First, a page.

A career in customer service can be challenging, and service agents' efforts are often under-appreciated across the organization. New Qualtrics research found that 60% of customer service agents said customers became more rude and aggressive during the pandemic, and one in five (20%) think about quitting every week.

While many agents indicated their bonus or commission was a strong factor in their desire to remain at their company, only 41% said they were incentivized to offer personalized, empathetic experiences to customers — two key drivers of customer satisfaction and loyalty.

Perhaps most striking, the research found that 33% of customer service agents felt their performance was not even fairly evaluated.

The reason? Quality assurance practices today are typically costly, manual, slow and biased, relying on statistical sampling of 5% or less of all customer interactions on average. This not only harms the customer service agent, but ultimately the customer experience as well. Agents don’t receive the proper training and feedback, the wrong behaviors or outcomes are prioritized, and many solid agents end up leaving when they disagree with how their performance is graded.

Below are three areas companies should focus on to create modern quality assurance programs that improve both customer and agent experiences.

Include Comprehensive Quality Assurance Across Channels

Quality assurance managers must analyze data from across all service channels, including digital, to identify, quantify and prioritize the macro-level issues affecting the customer experience and operational efficiency. Incorporating and analyzing call data with chat, email, and other internal customer data can uncover new insights on customer pain points, drivers of repeat calls and opportunities for agent coaching and process improvement when compared to viewing each data set in a silo.

With digital channels expected to outpace phones as primary interaction methods, companies risk taking a hit on customer satisfaction and loyalty if they neglect to review the quality-of-service delivery and accountability over their digital channels.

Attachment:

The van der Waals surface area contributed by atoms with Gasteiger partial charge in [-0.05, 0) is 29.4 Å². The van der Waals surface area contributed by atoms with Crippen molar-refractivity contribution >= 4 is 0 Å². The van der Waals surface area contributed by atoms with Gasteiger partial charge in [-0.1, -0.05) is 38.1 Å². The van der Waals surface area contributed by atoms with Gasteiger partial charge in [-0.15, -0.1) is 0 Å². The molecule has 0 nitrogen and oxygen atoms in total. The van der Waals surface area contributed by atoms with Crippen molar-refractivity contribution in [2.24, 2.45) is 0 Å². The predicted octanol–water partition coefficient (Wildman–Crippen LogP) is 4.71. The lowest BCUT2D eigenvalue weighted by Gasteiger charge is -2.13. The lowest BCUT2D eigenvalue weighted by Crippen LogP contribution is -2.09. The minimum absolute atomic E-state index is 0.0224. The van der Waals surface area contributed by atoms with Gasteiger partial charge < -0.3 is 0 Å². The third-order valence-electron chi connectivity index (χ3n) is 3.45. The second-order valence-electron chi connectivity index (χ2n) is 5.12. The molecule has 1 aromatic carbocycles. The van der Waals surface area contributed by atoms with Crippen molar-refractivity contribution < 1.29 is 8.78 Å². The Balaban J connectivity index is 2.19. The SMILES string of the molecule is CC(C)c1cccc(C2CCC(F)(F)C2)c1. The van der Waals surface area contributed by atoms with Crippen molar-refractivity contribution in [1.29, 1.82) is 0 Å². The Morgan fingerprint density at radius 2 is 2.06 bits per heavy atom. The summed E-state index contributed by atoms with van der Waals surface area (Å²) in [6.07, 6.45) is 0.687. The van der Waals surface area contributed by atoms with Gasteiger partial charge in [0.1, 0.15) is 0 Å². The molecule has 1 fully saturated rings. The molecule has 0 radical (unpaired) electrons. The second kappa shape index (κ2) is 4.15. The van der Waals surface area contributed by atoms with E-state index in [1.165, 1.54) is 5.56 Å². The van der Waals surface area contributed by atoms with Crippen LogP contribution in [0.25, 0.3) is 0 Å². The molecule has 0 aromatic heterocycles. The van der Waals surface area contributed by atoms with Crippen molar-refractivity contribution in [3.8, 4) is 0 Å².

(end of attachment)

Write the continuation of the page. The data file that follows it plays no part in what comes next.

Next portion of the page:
Related Article: The Key to CX Success? Planning the Entire Customer Journey

Uncover the True Drivers of Customer Satisfaction and Loyalty

If a company wants to understand what is truly driving their CSAT or NPS scores, manually reviewing a few random calls a week will not provide many eureka moments. Companies should focus on automating the quality assurance process and analyzing 100% of their calls and customer interactions. This will help teams identify the key attributes that most correlate to customer service success — such as problem resolution, friendliness or compliance.

A company might discover, for example, that projecting empathy is statistically a key driver of improved CSAT and can update their agent evaluation forms accordingly.

Learning Opportunities

Uplevel Agent Skills and Engagement

As with any human-driven task, manual QA processes can also be biased or subjective. If a QA manager doesn’t encounter a coachable moment on one of the few calls they review, no coaching happens, and managers have zero visibility into critical service trends and patterns. This is the reason some agent evaluations haven’t changed in years.

However, when you automate the QA process, you eliminate cherry-picking, and coaching recommendations or exemplary calls become clearer to agents and managers. Businesses need to show agents they are not leaving their performance scores, and sometimes bonuses, up to chance.

Many leading companies are giving their agents the opportunity to also review their scores in real-time, so they know precisely where they need to improve to meet their goals. As a result, these agents are less likely to leave due to performance evaluations they don’t agree with or friction with their manager, saving companies thousands of dollars in churn and training costs.

Related Article: A Deep Dive on a Customer Experience Priority: Customer Understanding

Conclusion: Quality Assurance Needs to Evolve

The bottom line is quality assurance needs to evolve. When nearly half (46%) of contact center agents do not believe their leadership invests in their team or function, and 38% believe they are not set up for success in their role, it's a clear sign that current practices are failing them.

The technology has finally caught up to its promise in this domain. It’s past time we gave customer service agents a fair shake.

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